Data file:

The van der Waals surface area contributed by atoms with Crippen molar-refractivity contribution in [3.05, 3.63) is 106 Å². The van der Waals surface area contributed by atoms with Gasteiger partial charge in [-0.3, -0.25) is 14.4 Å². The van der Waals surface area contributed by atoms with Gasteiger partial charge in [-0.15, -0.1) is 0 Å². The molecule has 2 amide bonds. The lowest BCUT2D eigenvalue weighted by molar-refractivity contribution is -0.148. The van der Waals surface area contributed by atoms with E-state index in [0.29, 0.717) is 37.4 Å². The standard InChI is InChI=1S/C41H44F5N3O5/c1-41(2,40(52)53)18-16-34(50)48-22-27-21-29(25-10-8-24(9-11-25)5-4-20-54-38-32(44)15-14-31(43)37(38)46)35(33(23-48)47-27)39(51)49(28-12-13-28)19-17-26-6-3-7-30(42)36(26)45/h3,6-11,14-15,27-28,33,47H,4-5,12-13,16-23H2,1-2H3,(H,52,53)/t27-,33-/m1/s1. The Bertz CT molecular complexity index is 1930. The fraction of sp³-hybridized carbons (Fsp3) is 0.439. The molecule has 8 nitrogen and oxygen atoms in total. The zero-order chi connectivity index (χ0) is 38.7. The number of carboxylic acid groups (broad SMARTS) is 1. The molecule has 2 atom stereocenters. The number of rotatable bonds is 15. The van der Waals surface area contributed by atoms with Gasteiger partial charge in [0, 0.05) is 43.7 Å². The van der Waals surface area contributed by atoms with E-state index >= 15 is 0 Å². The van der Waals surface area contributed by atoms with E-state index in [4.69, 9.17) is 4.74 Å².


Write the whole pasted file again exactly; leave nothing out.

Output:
The van der Waals surface area contributed by atoms with Crippen molar-refractivity contribution in [3.05, 3.63) is 106 Å². The van der Waals surface area contributed by atoms with Gasteiger partial charge in [-0.3, -0.25) is 14.4 Å². The van der Waals surface area contributed by atoms with Gasteiger partial charge in [-0.15, -0.1) is 0 Å². The molecule has 2 amide bonds. The lowest BCUT2D eigenvalue weighted by molar-refractivity contribution is -0.148. The van der Waals surface area contributed by atoms with E-state index in [0.29, 0.717) is 37.4 Å². The standard InChI is InChI=1S/C41H44F5N3O5/c1-41(2,40(52)53)18-16-34(50)48-22-27-21-29(25-10-8-24(9-11-25)5-4-20-54-38-32(44)15-14-31(43)37(38)46)35(33(23-48)47-27)39(51)49(28-12-13-28)19-17-26-6-3-7-30(42)36(26)45/h3,6-11,14-15,27-28,33,47H,4-5,12-13,16-23H2,1-2H3,(H,52,53)/t27-,33-/m1/s1. The Bertz CT molecular complexity index is 1930. The fraction of sp³-hybridized carbons (Fsp3) is 0.439. The molecule has 8 nitrogen and oxygen atoms in total. The zero-order chi connectivity index (χ0) is 38.7. The number of carboxylic acid groups (broad SMARTS) is 1. The molecule has 2 atom stereocenters. The number of rotatable bonds is 15. The van der Waals surface area contributed by atoms with Gasteiger partial charge in [0, 0.05) is 43.7 Å². The van der Waals surface area contributed by atoms with E-state index >= 15 is 0 Å². The van der Waals surface area contributed by atoms with E-state index in [4.69, 9.17) is 4.74 Å².